A Definition of Gambling as Pertaining to Canadian Law

A Definition of Gambling as Pertaining to Canadian Law

Gambling is described as the betting of a trade-able commodity on the fundamentally uncertain result of an event, whether this outcome is to be determined by chance, skill, a combination of chance and skill, or a contest.

Gambling in Canada’s History

Canada has a long history of gambling, with experts estimating that the native tribes partook in recreational betting using sticks, stones and other valued items as far back as 6000BC. Many of these traditional games are now only remembered as cultural history, but John Cabot’s voyage in 1497 introduced European games and earmarked the beginning of Canada’s gambling records.

Many of the traditional games are now only remembered as cultural history, and the European card games poker and blackjack, as well as the dice games craps and barbotte, became noticeably more popular. Faro, another card game, also enjoyed popularity during the Klondike Gold Rush, and with the advent of modern technology, slots and online gaming has begun to take the helm.

Canadian Gambling Law

Just as the nature of gambling in Canada (and indeed the world) has evolved, so have the great nation’s gambling laws.

Religious, martial and moral opinions carried over from Europe with the settlers, and gambling was strictly regulated but tolerated, although a 14th Century decree by King Richard III of England had banned all dice games. In 1892, the Canadian Criminal Code was first enacted, continuing to follow the English common law and putting a ban on all gambling activity.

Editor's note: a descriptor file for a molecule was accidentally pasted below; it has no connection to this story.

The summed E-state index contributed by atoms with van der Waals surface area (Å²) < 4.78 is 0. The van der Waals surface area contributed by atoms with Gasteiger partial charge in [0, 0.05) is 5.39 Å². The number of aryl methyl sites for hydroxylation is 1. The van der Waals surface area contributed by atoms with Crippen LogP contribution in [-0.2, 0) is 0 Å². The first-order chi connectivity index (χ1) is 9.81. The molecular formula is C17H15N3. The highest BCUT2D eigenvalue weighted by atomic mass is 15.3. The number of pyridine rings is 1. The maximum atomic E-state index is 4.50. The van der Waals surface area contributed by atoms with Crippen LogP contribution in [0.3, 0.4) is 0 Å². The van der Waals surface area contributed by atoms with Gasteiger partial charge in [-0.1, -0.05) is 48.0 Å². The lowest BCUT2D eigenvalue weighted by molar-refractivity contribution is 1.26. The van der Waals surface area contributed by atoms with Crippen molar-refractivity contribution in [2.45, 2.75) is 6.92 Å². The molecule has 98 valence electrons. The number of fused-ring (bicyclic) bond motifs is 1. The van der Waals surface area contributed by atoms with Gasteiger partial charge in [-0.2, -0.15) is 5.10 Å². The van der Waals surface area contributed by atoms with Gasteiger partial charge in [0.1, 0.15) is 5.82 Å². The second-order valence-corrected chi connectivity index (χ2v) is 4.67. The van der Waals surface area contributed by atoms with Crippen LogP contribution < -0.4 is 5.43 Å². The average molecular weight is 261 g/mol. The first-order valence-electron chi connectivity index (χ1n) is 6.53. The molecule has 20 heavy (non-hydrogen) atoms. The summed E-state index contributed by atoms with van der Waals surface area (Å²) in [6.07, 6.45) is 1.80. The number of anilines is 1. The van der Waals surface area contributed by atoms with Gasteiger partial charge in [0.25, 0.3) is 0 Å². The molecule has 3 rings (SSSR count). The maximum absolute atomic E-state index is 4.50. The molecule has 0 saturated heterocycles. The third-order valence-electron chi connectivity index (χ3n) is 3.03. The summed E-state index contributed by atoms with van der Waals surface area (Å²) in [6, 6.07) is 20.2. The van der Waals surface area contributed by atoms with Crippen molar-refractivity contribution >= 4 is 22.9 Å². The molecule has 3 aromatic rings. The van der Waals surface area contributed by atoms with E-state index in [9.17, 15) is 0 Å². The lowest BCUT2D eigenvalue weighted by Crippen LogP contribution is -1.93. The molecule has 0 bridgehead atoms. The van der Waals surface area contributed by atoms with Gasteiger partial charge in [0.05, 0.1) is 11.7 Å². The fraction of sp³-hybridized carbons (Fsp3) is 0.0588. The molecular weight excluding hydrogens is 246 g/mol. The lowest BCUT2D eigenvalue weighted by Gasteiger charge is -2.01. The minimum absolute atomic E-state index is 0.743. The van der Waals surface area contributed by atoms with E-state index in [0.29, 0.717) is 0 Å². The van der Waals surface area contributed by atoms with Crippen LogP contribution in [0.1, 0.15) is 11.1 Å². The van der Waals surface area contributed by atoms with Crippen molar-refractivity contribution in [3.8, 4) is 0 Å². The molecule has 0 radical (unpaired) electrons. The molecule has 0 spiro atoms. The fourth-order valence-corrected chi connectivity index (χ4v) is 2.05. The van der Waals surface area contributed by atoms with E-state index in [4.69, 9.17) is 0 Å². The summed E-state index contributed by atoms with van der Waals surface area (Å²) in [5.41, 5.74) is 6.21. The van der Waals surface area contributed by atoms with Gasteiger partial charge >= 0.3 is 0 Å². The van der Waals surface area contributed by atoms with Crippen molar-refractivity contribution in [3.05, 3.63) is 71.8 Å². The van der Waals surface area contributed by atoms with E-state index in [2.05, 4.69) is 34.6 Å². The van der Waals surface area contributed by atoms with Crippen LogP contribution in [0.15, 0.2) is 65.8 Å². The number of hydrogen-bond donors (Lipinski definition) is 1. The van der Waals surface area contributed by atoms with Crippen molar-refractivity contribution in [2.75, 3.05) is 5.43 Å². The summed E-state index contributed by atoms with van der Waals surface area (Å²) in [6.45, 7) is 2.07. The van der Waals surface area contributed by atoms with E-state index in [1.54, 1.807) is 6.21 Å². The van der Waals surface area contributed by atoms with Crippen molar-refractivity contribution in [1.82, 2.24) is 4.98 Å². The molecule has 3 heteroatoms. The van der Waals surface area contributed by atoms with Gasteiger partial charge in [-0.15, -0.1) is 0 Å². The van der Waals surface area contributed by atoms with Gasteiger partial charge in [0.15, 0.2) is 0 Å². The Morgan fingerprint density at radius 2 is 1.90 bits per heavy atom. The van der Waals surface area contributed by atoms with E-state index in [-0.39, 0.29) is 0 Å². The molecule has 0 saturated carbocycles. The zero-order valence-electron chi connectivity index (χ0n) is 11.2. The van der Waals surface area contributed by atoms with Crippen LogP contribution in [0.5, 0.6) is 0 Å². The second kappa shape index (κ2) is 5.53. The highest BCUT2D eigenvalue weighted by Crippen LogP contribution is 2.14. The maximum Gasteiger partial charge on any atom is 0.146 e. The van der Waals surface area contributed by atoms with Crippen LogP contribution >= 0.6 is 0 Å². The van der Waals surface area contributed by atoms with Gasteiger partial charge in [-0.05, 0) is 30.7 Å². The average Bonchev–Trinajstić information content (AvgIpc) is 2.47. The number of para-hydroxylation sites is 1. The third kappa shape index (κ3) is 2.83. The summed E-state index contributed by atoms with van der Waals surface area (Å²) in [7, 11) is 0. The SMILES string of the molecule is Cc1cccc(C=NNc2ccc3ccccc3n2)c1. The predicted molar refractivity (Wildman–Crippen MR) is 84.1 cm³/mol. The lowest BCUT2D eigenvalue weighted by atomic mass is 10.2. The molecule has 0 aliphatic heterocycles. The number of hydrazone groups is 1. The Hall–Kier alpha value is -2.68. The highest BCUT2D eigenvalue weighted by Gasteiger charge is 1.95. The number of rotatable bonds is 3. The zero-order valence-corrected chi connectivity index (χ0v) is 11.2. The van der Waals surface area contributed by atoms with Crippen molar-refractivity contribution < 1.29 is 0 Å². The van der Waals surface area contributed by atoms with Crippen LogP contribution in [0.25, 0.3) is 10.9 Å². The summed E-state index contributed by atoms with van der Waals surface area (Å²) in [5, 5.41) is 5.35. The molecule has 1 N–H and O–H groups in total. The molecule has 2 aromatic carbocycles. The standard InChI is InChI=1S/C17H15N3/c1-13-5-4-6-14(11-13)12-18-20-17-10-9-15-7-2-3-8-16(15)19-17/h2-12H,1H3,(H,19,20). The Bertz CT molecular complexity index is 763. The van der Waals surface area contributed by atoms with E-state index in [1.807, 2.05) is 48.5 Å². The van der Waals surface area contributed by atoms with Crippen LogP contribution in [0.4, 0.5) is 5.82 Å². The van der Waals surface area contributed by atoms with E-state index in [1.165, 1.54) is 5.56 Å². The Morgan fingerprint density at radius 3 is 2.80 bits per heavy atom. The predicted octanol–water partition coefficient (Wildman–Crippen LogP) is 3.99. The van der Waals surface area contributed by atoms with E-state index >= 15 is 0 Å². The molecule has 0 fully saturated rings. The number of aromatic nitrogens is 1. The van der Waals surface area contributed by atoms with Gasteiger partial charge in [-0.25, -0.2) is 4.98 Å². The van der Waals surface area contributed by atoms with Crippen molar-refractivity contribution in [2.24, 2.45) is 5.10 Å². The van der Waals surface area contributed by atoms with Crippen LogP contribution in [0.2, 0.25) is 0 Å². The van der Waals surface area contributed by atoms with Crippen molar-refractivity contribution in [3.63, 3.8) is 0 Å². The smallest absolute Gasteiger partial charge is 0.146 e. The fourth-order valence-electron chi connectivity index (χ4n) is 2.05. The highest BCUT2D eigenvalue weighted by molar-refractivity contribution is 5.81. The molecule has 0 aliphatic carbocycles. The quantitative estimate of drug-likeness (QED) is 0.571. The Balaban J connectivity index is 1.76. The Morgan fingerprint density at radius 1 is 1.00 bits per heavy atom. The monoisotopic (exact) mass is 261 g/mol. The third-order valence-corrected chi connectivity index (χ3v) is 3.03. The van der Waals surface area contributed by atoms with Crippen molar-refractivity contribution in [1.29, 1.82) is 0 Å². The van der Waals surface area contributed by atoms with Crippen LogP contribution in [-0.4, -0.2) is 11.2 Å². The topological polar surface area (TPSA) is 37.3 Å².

However, raffles, bingo and similar games had crept back into acceptable use by 1900, albeit within limitations, and in 1910 an amendment to the Canadian Criminal Code allowed for pari-muteul betting. From “Paris mutuel”, this form of gambling (involving the increasingly popular sport of horse racing) originated in France as their official gaming form, and stipulates that the winners divide the losers’ stakes. Additionally, a cut of the winnings goes to the track, the horsemen and the state.

The occasional game of chance that had become acceptable by 1900 were legalised in the 1910 amendment of the Canadian Criminal Code, with the provision that they were limited to agricultural fairs, exhibitions, and charitable or religious fund-raising events.

These laws concerning the gambling trade in Canada remained little changed over the next sixty years, although there were occasional amendments at irregular intervals. In 1970, the Criminal Code allowed for each province to license and regulate gambling, with few exceptions.

Illegal Gambling and the Phenomenon of Online Gambling

Most notable of these is betting on individual sports, which remains the most popular illegal gambling activity by far and which appear to have experienced little or no decline since the liberalisation of gambling activities. Bookmakers are able to generate larger profits due to the lack of taxation, but is generally tolerated in Canada – unlike other criminal activity.

While Canada has its otherwise strict land-based gambling laws, the government was as unprepared as any other in the world for the advent of online gambling sites in the 1990s.

True to form, this great nation has been pro-active in its attempts to legalise and regulate the new phenomenon, and in 1999 the Kahnawake Gaming Commission was launched for this very purpose.